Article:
Peer review is the evaluative feedback process of original works of writing by a colleague with knowledge on the subject. Peer review in the classroom is used to focus writing, evaluate the substantial information, and critque the success of the structure of the writing. The success of peer review is determined by the credibility and knowledge of the reviewer and therefore is often used by professionals in the fields of biology and other academic research.
Professional Peer ReviewEdit
Fields like biology and medicine often use peer review of academic research to judge the validity and credibility of the research. Using the knowledge of colleagues in the field to suppliment their research, professionals build the credibility with other professionals in the field who read their research. Richard Chisholm argues that revision and peer reveiew are essential to the professional writing process. As an experienced writer, Nancy Sommers argues that experienced writers present more critial feedback and edits as a result of the experince of the writer and knowledge of what edits should be made.
Peer Review in the ClassroomEdit
Peer review can be used in the classroom to better academic and creative writing. While a teacher provides feedback for a student, the emphasis on a grade often prevents a student from making revisions beyond those changes. Presently students provide feeback on grammatical changes in the writing of their peers, however when using the guide of the professional peer review, a student can begin to challenge their writing. Teachers who impliment peer review in the classroom call students to be accountable for their own work in addition the changes and revision of a peer.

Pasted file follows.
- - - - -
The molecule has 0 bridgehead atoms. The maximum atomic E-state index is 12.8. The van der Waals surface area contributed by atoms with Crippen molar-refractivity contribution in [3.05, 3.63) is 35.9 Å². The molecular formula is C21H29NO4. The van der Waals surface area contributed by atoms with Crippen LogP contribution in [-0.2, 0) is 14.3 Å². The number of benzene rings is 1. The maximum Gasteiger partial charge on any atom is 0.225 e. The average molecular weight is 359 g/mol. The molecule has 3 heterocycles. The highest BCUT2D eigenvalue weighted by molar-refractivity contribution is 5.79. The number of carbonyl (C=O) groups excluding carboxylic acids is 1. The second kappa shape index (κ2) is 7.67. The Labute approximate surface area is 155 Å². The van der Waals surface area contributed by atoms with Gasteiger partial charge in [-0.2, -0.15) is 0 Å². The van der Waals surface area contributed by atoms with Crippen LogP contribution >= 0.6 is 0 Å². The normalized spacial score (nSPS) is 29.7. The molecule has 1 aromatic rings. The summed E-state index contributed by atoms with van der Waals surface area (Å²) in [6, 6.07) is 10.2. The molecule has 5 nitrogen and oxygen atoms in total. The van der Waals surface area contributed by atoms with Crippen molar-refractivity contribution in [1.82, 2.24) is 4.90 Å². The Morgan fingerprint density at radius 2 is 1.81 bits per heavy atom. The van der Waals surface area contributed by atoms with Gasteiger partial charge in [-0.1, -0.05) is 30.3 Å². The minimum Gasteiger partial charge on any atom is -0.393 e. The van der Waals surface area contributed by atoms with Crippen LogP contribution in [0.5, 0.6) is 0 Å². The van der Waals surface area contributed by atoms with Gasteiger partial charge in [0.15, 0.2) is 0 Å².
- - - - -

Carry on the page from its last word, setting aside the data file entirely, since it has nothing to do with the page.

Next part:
Many scholars agree that teaching peer review and writing is a challenge, and those same scholars debate the effectiveness of different teaching strategies. Richard M. Chisholm argues that students can be trained with peer review guidelines to providing the best feedback for the author. Chisholm along with Carrol Hauptle suggest the use of collaborative peer review to instruct and provide an example of successful peer review techniques. Though collaborative peer review is foreign to many students, it provides them a sense of ownership to the comments as well as encouraging them to provide more consistent feedback.
Gerald Sims states that the use of peer review is helpful to not only the students receiving feeback, but also to the faculty overseeing the project. Sims utilized peer review to not only assist the students who were receiveing feedback but to evaluate the effective comments provided by peers, giving the reviewer insentive in the classroom to apply more critical responses to peer review.
Implimentation of Peer ReviewEdit
Often peer review appears in the form of written feedback, but research shows that it is important to given auditory feedback too.
The most common version of feedback in the form of peer review is written feedback. Commenting on the changes that a paper should make in regard to both grammatical errors and elaborating or clarifying information that is in the writing. According to the National Conference of Teachers of English (NCTE), peer review is the primary source of review. This method of review is problematic on a basic pedagogical level. Students do not always provide effective comments in peer review. Often students comments are not critical when they are not given the proper guidance from a teacher.